Since leaving Tucson nearly 26 years ago for Oregon, I have returned several times a year to visit family.
Tucson remains a sprawling city, poorly planned, congested with traffic and angry drivers, with a dilapidated downtown and too few parks.
Little has changed, except the sprawl has grown like fungus in a petri dish, engulfing saguaro-studded hills in what once was some of the most beautiful desert in the world.
For instance, 25 miles east of downtown, all cactuses were removed, hills leveled, and Californiaesque two-story stucco houses were crammed onto postage stamp lots, while nearby to the south a lake was implanted.
Then there remains the stagnant downtown.
The Nov. 1 column by Mark Kimble (“Standing up for downtown”) says a report by Tucson Regional Economic Opportunities Inc. “identified the exodus of young people as a major economic drain.”
Tucson’s Young Professionals formed to address “a major problem for Tucson’s economic future: the tendency of young people to flee as soon as they graduate from the University of Arizona.”
Visiting Tucson in October and November, I was surprised to see such awful planning as to close off the entire interstate access to downtown.
Upon returning in March, it was even more surprising to see the exit obstructions remaining.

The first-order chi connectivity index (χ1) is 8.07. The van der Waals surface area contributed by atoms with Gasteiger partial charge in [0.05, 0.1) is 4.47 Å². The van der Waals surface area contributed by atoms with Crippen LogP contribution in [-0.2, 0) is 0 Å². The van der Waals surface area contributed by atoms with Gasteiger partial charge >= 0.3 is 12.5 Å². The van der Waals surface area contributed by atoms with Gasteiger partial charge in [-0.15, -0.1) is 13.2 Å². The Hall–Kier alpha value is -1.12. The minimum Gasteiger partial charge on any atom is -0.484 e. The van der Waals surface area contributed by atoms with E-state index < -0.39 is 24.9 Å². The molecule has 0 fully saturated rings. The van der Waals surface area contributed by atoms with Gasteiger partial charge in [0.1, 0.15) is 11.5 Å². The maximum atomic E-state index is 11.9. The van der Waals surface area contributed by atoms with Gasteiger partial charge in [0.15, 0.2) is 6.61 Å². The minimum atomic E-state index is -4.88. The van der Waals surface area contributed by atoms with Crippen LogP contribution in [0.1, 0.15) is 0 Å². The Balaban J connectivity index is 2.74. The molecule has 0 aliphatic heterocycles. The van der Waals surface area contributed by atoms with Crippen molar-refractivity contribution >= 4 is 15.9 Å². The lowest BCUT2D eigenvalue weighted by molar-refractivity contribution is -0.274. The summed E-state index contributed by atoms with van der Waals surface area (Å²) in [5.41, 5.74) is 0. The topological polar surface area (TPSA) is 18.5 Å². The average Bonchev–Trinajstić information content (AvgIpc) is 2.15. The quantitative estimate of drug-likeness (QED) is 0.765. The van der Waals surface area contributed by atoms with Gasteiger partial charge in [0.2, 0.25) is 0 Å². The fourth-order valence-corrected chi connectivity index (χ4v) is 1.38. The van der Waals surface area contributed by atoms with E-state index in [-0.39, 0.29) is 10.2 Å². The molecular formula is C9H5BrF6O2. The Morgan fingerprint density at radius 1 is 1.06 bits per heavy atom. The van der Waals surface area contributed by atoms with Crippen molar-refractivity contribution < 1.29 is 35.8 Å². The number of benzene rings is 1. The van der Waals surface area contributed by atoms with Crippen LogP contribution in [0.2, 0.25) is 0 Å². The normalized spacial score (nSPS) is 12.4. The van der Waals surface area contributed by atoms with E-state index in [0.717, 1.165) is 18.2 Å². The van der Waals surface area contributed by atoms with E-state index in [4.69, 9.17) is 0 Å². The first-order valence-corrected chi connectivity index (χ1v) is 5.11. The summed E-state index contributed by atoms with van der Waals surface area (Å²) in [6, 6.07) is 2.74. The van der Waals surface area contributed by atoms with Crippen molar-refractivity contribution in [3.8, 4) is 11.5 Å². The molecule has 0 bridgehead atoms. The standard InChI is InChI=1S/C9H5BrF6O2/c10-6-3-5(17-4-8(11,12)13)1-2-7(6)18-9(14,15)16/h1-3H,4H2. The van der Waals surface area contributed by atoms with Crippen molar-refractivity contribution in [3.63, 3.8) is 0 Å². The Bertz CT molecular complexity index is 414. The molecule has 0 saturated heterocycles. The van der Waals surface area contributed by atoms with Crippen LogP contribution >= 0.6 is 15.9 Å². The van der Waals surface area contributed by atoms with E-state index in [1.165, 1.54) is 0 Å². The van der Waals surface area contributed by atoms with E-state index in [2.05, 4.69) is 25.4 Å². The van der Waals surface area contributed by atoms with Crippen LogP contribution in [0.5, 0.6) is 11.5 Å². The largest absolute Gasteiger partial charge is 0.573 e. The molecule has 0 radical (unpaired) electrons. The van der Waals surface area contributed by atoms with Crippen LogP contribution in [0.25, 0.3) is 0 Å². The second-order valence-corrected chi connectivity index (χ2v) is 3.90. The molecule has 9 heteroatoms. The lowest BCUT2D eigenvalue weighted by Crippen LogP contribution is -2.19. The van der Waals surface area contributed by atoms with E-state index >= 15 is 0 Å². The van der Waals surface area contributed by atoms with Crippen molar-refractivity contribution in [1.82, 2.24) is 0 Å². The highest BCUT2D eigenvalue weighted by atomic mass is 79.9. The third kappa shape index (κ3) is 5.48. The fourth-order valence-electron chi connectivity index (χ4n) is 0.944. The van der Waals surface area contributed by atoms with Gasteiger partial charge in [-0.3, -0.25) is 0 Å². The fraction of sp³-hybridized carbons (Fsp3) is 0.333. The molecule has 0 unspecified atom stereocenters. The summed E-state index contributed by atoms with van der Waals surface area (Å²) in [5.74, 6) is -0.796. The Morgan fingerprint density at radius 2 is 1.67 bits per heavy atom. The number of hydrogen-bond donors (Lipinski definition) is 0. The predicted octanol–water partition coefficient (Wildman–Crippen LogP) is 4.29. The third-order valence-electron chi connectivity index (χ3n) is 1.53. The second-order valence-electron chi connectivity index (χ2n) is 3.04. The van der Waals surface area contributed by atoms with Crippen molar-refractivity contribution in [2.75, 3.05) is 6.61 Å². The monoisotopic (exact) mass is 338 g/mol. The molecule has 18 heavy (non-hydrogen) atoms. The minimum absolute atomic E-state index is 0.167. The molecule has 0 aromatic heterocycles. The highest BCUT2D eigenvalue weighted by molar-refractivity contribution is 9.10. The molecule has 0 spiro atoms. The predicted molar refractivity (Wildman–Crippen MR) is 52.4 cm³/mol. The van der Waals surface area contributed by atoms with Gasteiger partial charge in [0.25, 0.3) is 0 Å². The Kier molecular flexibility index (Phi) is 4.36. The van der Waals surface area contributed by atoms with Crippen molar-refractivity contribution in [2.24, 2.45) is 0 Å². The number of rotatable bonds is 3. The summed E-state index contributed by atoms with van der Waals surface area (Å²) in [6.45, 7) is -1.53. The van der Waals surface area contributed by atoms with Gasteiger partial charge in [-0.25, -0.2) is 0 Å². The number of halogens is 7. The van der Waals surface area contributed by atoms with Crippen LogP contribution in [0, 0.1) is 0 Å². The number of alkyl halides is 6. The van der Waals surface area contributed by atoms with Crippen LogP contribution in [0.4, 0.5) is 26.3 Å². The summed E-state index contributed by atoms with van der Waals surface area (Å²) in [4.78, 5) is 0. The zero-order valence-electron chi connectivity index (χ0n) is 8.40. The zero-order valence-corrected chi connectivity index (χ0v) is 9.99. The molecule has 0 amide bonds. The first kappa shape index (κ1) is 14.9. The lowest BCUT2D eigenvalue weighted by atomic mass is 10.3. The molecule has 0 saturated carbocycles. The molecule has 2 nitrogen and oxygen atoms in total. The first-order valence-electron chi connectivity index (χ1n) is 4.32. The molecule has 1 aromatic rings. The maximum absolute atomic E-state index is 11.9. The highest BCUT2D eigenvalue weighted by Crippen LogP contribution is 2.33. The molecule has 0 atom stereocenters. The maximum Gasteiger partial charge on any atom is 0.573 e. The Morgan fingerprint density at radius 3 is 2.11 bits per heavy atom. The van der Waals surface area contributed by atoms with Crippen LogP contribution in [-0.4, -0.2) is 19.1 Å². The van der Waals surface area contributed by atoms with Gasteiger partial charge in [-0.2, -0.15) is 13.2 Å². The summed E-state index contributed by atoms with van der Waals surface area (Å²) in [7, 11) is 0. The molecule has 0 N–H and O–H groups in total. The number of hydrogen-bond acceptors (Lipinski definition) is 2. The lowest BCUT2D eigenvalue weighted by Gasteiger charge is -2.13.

What is happening in downtown Tucson can be nothing other than planned destruction.
The new winter training ballpark was doomed to failure given the chosen location, and now Nimbus Brewery plans for downtown have been quashed by the city.
Tucson streets are riddled with potholes, reminiscent of some Third World countries. City planners really cannot be so incompetent. Can they?
A recent Tucson-area proposal leads one to wonder if powerful and corrupt authorities are still at work.
Do the people of Arizona want to destroy the San Pedro River Valley massive interstate bypass in one of the few remaining large riparian zones?
The proposal has been put on the back burner for now. But one thing you can count on in Arizona is that money rules.
Think of all the extra taxes that could be extracted from an instant new community between the Rincon Mountains and the Galiuros.
Sure, there is the initial cost of the infrastructure, but Arizona has a history of passing that off onto the taxpayers.
During the past decade, it has not been uncommon in California for a new town of 50,000 to spring up in the middle of nowhere, where there was no town before.
Just imagine “Carefree II” right on the other side of the Rincons, with a Castaic California-type residential area just outside of Benson.
Just build it, and they will come. I still have family friends in high places, and this is not a dead issue.
Former Tucsonan Gregory Hickey, MS Ed., is a retired senior deputy parole and probation officer now living in Selma, Ore. E-mail: firstname.lastname@example.org